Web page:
By Jack Kelly
Has Barack Obama made an enemy who can sabotage his presidency?
The presidency of George W. Bush began to unravel when some in high positions at the Central Intelligence Agency began waging a covert campaign against him.
It began in the summer of 2003 when officials at the CIA asked the Justice department to open a criminal investigation into who had disclosed to columnist Robert Novak that Valerie Plame, wife of controversial former diplomat Joseph Wilson, worked at the CIA.
The officials knew at the time the Intelligence Identities Protection Act did not apply to Ms. Plame, who'd been out of the field for more than five years.
Another blow was struck with the publication in 2004 of the book "Imperial Hubris" by Michael Scheuer, who'd headed the bin Laden desk during the Clinton administration. It was harshly critical of the Bush administration's conduct of the war on terror in general, and the invasion of Iraq in particular.
Never before had a serving officer been allowed to publish such a book.
The CIA typically slow-rolled and censored books even by retired CIA directors.
"Why did the CIA allow such a controversial book to be published in the first place?" asked attorney Mark Zaid, who specializes in national security law. "There is simply no question that the CIA could have prevented the publication of Scheuer's book if it had wanted to do so. And no court would have sided with him."
Why would some at the CIA want to sabotage President Bush? One motive might have been to deflect blame for intelligence failures. The CIA confidently had predicted Saddam Hussein possessed weapons of mass destruction. But none were found. The tactical intelligence the CIA provided to the U.S. military forces invading Iraq proved nearly worthless. And the CIA was caught flat-footed by the insurgency that developed several months after Saddam's fall.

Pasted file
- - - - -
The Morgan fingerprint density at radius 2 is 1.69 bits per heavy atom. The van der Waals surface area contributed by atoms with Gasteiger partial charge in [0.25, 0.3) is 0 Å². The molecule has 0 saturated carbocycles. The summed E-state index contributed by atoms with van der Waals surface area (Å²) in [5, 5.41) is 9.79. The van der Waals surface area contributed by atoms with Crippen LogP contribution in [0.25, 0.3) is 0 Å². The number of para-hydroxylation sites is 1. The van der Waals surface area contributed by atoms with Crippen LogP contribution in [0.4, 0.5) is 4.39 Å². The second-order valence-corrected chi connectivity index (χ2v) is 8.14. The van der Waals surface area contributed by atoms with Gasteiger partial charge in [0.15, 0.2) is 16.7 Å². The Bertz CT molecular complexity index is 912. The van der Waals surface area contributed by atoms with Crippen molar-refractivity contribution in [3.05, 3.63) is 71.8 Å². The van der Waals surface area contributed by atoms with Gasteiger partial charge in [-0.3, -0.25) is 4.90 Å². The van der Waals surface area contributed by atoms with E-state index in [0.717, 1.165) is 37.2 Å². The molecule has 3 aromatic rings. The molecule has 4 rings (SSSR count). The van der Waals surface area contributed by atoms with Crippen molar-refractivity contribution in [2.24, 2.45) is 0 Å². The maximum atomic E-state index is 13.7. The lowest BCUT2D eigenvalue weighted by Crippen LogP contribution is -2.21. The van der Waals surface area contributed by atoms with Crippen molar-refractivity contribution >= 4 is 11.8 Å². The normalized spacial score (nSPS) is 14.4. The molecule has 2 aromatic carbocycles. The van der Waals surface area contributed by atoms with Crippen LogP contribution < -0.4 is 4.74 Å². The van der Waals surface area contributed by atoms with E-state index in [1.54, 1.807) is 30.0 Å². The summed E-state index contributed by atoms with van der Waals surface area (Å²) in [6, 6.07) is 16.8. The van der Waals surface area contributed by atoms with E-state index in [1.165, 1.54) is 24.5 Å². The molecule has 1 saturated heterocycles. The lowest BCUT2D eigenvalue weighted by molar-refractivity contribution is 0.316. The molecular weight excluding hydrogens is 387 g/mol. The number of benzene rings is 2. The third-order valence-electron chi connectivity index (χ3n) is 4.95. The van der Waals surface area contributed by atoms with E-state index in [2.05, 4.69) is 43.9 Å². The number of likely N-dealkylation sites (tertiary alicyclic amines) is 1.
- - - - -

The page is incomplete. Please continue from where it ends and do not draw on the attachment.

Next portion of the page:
There may have been a simpler motive. The novelist Charles McCarry was a deep cover CIA operative for ten years. "I never met a stupid person in the agency," he said in a 2004 interview. "Or an assassin. Or a Republican."
The CIA's war against President Bush was motivated by ass covering, or by political partisanship. But with President Obama, it's personal.
Many are furious about his disclosure of explicit details of the interrogation methods used on some al Qaida bigwigs, and his waffling on whether or not those who employed them will be subject to prosecution.
Others are incensed by his decision to close the prison at Guantanamo Bay, and to let some of those incarcerated there (17 Chinese Uighurs) loose in the United States.
House Speaker Nancy Pelosi held two hush hush meetings with CIA Director Leon Panetta and Democratic members of the Intelligence Committee last week.
"Her fear and frustration have apparently given way to panic after word reached her of the CIA's reaction to the damage she, President Obama and other Democrats have done to the spy agency in the last three months, wrote Jed Babbin, a former Deputy Undersecretary of Defense, in Human Events May 1. "Pelosi learned that her actions and those of President Obama have so damaged CIA morale that the agency's ability to function could be in danger."
The upshot of the meetings was an unprecedented letter from House Intelligence Committee Chairman Silvestre Reyes (D-Tex) to Mr. Panetta, making a quasi-apology. Rep. Reyes asked the CIA director to "disseminate it to the CIA workforce as soon as possible."
But the CYA nature of the letter, and Mr. Reyes' pledge of more oversight are unlikely to mollify many at Langley.
Other Western intelligence services regard the Obama administration with contempt and rising concern, an officer of the DGSE, France's military intelligence agency, told my friend Jack Wheeler (the real life Indiana
Jones) last week.
"All of us in our little community are worried -- us, our friends in Berlin, London, Tel Aviv," the DGSE officer told Jack. "It is not like the barbarians at the gates. It is every barbarian horde in the world being told there are no gates."